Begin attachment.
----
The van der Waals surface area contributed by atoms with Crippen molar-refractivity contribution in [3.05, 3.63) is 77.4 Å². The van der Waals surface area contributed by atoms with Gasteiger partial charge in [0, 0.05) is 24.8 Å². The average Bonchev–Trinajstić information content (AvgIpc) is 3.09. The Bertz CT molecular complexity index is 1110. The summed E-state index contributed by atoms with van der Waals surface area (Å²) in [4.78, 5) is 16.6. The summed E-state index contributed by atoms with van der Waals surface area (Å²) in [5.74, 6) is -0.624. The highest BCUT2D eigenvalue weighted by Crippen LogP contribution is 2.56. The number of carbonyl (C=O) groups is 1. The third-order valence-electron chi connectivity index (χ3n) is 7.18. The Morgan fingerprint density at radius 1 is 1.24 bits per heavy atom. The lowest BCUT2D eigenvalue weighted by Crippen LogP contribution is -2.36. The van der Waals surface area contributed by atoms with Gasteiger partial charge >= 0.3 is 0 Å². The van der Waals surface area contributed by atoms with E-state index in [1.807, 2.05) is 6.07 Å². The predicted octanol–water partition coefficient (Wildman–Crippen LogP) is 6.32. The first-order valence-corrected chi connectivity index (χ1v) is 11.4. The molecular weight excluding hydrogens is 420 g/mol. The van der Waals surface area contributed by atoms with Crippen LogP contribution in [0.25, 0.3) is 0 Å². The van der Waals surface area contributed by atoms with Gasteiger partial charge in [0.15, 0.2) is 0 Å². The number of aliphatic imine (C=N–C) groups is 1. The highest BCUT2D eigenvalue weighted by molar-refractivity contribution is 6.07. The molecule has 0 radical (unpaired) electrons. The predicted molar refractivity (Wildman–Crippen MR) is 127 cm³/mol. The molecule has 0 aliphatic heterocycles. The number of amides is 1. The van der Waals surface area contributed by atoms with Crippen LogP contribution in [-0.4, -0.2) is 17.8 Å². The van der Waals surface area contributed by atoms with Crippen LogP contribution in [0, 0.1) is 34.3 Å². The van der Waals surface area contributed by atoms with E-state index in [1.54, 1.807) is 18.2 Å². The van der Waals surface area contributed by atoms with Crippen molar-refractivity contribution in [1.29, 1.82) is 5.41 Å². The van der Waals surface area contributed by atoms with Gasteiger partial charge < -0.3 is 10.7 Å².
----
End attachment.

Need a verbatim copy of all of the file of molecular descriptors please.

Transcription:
The van der Waals surface area contributed by atoms with Crippen molar-refractivity contribution in [3.05, 3.63) is 77.4 Å². The van der Waals surface area contributed by atoms with Gasteiger partial charge in [0, 0.05) is 24.8 Å². The average Bonchev–Trinajstić information content (AvgIpc) is 3.09. The Bertz CT molecular complexity index is 1110. The summed E-state index contributed by atoms with van der Waals surface area (Å²) in [4.78, 5) is 16.6. The summed E-state index contributed by atoms with van der Waals surface area (Å²) in [5.74, 6) is -0.624. The highest BCUT2D eigenvalue weighted by Crippen LogP contribution is 2.56. The number of carbonyl (C=O) groups is 1. The third-order valence-electron chi connectivity index (χ3n) is 7.18. The Morgan fingerprint density at radius 1 is 1.24 bits per heavy atom. The lowest BCUT2D eigenvalue weighted by Crippen LogP contribution is -2.36. The van der Waals surface area contributed by atoms with Gasteiger partial charge >= 0.3 is 0 Å². The van der Waals surface area contributed by atoms with E-state index in [1.807, 2.05) is 6.07 Å². The predicted octanol–water partition coefficient (Wildman–Crippen LogP) is 6.32. The first-order valence-corrected chi connectivity index (χ1v) is 11.4. The molecular weight excluding hydrogens is 420 g/mol. The van der Waals surface area contributed by atoms with Crippen LogP contribution in [0.25, 0.3) is 0 Å². The van der Waals surface area contributed by atoms with Gasteiger partial charge in [0.15, 0.2) is 0 Å². The number of aliphatic imine (C=N–C) groups is 1. The highest BCUT2D eigenvalue weighted by molar-refractivity contribution is 6.07. The molecule has 0 radical (unpaired) electrons. The predicted molar refractivity (Wildman–Crippen MR) is 127 cm³/mol. The molecule has 0 aliphatic heterocycles. The number of amides is 1. The van der Waals surface area contributed by atoms with Crippen LogP contribution in [-0.4, -0.2) is 17.8 Å². The van der Waals surface area contributed by atoms with Crippen LogP contribution in [0, 0.1) is 34.3 Å². The van der Waals surface area contributed by atoms with E-state index in [1.54, 1.807) is 18.2 Å². The van der Waals surface area contributed by atoms with Crippen molar-refractivity contribution in [1.29, 1.82) is 5.41 Å². The van der Waals surface area contributed by atoms with Gasteiger partial charge < -0.3 is 10.7 Å².